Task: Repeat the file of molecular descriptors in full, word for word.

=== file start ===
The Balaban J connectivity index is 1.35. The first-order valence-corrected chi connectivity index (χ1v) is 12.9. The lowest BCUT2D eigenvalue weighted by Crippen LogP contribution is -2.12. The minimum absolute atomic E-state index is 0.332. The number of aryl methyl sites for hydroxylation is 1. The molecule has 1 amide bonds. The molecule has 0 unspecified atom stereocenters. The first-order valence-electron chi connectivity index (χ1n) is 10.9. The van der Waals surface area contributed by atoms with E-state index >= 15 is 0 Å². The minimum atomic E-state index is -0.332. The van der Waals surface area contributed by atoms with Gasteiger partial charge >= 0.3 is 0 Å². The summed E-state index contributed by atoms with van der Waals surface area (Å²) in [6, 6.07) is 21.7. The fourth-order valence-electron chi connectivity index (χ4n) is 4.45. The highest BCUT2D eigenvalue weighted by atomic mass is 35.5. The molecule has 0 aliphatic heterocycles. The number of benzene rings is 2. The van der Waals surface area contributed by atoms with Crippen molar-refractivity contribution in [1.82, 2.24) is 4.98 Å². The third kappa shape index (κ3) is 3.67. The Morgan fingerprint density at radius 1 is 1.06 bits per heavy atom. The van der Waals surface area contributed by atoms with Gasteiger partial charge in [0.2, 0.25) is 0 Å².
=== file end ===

The Balaban J connectivity index is 1.35. The first-order valence-corrected chi connectivity index (χ1v) is 12.9. The lowest BCUT2D eigenvalue weighted by Crippen LogP contribution is -2.12. The minimum absolute atomic E-state index is 0.332. The number of aryl methyl sites for hydroxylation is 1. The molecule has 1 amide bonds. The molecule has 0 unspecified atom stereocenters. The first-order valence-electron chi connectivity index (χ1n) is 10.9. The van der Waals surface area contributed by atoms with E-state index >= 15 is 0 Å². The minimum atomic E-state index is -0.332. The van der Waals surface area contributed by atoms with Gasteiger partial charge >= 0.3 is 0 Å². The summed E-state index contributed by atoms with van der Waals surface area (Å²) in [6, 6.07) is 21.7. The fourth-order valence-electron chi connectivity index (χ4n) is 4.45. The highest BCUT2D eigenvalue weighted by atomic mass is 35.5. The molecule has 0 aliphatic heterocycles. The number of benzene rings is 2. The van der Waals surface area contributed by atoms with Crippen molar-refractivity contribution in [1.82, 2.24) is 4.98 Å². The third kappa shape index (κ3) is 3.67. The Morgan fingerprint density at radius 1 is 1.06 bits per heavy atom. The van der Waals surface area contributed by atoms with Gasteiger partial charge in [0.2, 0.25) is 0 Å².